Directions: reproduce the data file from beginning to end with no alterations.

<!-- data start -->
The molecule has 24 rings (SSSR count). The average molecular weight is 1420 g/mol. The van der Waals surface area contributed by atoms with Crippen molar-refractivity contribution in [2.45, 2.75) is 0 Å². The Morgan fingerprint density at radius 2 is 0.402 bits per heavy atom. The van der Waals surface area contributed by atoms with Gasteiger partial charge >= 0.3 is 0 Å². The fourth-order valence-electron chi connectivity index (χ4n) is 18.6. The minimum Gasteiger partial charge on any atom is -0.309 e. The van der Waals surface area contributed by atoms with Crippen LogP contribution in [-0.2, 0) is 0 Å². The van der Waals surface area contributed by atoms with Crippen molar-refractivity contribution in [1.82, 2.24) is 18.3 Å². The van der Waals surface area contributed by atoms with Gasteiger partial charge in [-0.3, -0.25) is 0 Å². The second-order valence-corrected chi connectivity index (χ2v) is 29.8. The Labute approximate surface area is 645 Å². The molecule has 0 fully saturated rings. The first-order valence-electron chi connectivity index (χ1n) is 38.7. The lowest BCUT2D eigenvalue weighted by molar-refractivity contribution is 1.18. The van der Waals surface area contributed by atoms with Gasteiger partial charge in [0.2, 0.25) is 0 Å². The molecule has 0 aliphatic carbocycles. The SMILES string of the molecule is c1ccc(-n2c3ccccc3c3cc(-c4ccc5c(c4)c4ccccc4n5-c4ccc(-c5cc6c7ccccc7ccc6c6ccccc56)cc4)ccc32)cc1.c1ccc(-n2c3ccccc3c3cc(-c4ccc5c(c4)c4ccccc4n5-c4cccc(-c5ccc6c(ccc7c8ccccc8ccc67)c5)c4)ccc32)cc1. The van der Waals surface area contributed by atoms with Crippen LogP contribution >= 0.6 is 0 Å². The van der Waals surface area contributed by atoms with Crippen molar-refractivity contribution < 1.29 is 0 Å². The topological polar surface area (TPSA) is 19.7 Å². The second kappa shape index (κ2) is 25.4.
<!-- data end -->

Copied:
The molecule has 24 rings (SSSR count). The average molecular weight is 1420 g/mol. The van der Waals surface area contributed by atoms with Crippen molar-refractivity contribution in [2.45, 2.75) is 0 Å². The Morgan fingerprint density at radius 2 is 0.402 bits per heavy atom. The van der Waals surface area contributed by atoms with Gasteiger partial charge >= 0.3 is 0 Å². The fourth-order valence-electron chi connectivity index (χ4n) is 18.6. The minimum Gasteiger partial charge on any atom is -0.309 e. The van der Waals surface area contributed by atoms with Crippen LogP contribution in [-0.2, 0) is 0 Å². The van der Waals surface area contributed by atoms with Crippen molar-refractivity contribution in [1.82, 2.24) is 18.3 Å². The van der Waals surface area contributed by atoms with Gasteiger partial charge in [-0.3, -0.25) is 0 Å². The second-order valence-corrected chi connectivity index (χ2v) is 29.8. The Labute approximate surface area is 645 Å². The molecule has 0 fully saturated rings. The first-order valence-electron chi connectivity index (χ1n) is 38.7. The lowest BCUT2D eigenvalue weighted by molar-refractivity contribution is 1.18. The van der Waals surface area contributed by atoms with Gasteiger partial charge in [0.2, 0.25) is 0 Å². The molecule has 0 aliphatic carbocycles. The SMILES string of the molecule is c1ccc(-n2c3ccccc3c3cc(-c4ccc5c(c4)c4ccccc4n5-c4ccc(-c5cc6c7ccccc7ccc6c6ccccc56)cc4)ccc32)cc1.c1ccc(-n2c3ccccc3c3cc(-c4ccc5c(c4)c4ccccc4n5-c4cccc(-c5ccc6c(ccc7c8ccccc8ccc67)c5)c4)ccc32)cc1. The van der Waals surface area contributed by atoms with Crippen LogP contribution >= 0.6 is 0 Å². The van der Waals surface area contributed by atoms with Crippen molar-refractivity contribution < 1.29 is 0 Å². The topological polar surface area (TPSA) is 19.7 Å². The second kappa shape index (κ2) is 25.4.